The experts’ conclusion in twenty-five words or less: there is indeed a war, it’s a big one, it has many adversaries arrayed against each other and it is likely to get worse. The subtext is ‘lucky for us Syria is safely out of sight’. This is the same subtext behind the endless barrage of marketing for the Pentagon and its minions. “Thank you for your service,” means ‘thanks for starting and fighting your endless, stupid wars somewhere far away.’

The experts never mention resource depletion and the battle over what little remains. In the conversation about wars that get worse, anyone bringing up limits is a Luddite consigning the human race to living in caves

Other experts weigh in … offering more of the same. It turns out experts are one of our corrosive, undermining problems; there are too many of them, they intermediate everything, or rather they insert their all-knowing intermediation into every aspect of our lives. Our economies are managed by bankers and economists, the environment by business executives and process engineers, foreign policy by think tanks and shadowy, unaccountable ‘intelligence’ agencies, by diplomats and generals and their staffs of sub-contracted experts … sorcerers’ apprentices and their armies of mop-slaves.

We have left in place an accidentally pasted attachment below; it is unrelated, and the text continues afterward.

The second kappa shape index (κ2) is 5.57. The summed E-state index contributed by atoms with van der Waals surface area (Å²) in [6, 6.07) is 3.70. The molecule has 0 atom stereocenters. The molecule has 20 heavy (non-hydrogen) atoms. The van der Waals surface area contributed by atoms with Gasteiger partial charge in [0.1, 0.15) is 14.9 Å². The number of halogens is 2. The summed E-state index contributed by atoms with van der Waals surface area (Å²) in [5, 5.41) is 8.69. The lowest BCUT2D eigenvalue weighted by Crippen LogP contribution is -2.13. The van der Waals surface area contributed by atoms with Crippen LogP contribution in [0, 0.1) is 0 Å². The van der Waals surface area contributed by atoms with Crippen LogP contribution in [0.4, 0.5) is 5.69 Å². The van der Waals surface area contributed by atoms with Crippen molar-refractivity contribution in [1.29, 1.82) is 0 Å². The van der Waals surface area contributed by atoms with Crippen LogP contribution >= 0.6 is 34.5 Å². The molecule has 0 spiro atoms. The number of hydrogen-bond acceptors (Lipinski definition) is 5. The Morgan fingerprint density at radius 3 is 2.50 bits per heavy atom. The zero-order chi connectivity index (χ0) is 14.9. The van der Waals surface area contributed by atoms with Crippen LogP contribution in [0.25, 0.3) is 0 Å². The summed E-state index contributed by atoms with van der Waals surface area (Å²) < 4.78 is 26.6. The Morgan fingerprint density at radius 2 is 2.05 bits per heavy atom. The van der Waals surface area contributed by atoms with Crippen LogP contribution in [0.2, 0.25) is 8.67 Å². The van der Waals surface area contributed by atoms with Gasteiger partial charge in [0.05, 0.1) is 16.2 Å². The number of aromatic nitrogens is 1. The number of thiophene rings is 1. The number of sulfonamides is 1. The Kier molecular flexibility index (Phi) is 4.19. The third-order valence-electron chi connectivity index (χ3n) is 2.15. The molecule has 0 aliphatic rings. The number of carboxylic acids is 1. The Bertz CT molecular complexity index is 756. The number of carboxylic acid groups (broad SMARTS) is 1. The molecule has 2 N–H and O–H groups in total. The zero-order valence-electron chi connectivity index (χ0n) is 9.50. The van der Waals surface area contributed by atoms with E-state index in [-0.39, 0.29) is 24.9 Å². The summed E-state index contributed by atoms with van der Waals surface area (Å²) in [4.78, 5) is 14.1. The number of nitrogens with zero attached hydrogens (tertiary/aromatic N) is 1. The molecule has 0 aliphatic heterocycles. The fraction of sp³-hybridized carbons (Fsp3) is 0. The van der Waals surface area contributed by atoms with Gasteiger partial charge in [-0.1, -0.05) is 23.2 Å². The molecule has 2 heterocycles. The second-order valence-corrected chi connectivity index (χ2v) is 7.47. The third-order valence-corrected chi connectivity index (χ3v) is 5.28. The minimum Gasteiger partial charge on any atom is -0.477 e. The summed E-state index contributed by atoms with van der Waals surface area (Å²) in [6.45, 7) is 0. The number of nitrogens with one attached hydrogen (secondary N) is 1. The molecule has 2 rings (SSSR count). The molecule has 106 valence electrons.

The professionals always seem to begin well, there are reasons why they become experts in the first place. Soon enough, they falter and then they are stuck; they have done their worst already they have nothing more to offer. All that remains is for them to throw up their hands and ‘rationalize’ which is expert jargon for ‘lie’. “Thank me for my service, suckers!”

The Syria war like all the others is the product of experts, their prescription is always more of what has failed already. According to them the war in Syria is about the war in Syria and nothing else. Obviously the experts cannot conclude they- or their fellows are at fault because doing so would call into question the entire enterprise. Expertise pursues it own internal logic, the perpetuation of the status quo in a kind of self- suspending animation until the problem — or the experts themselves — fade away, lose interest, become senile and die of old age.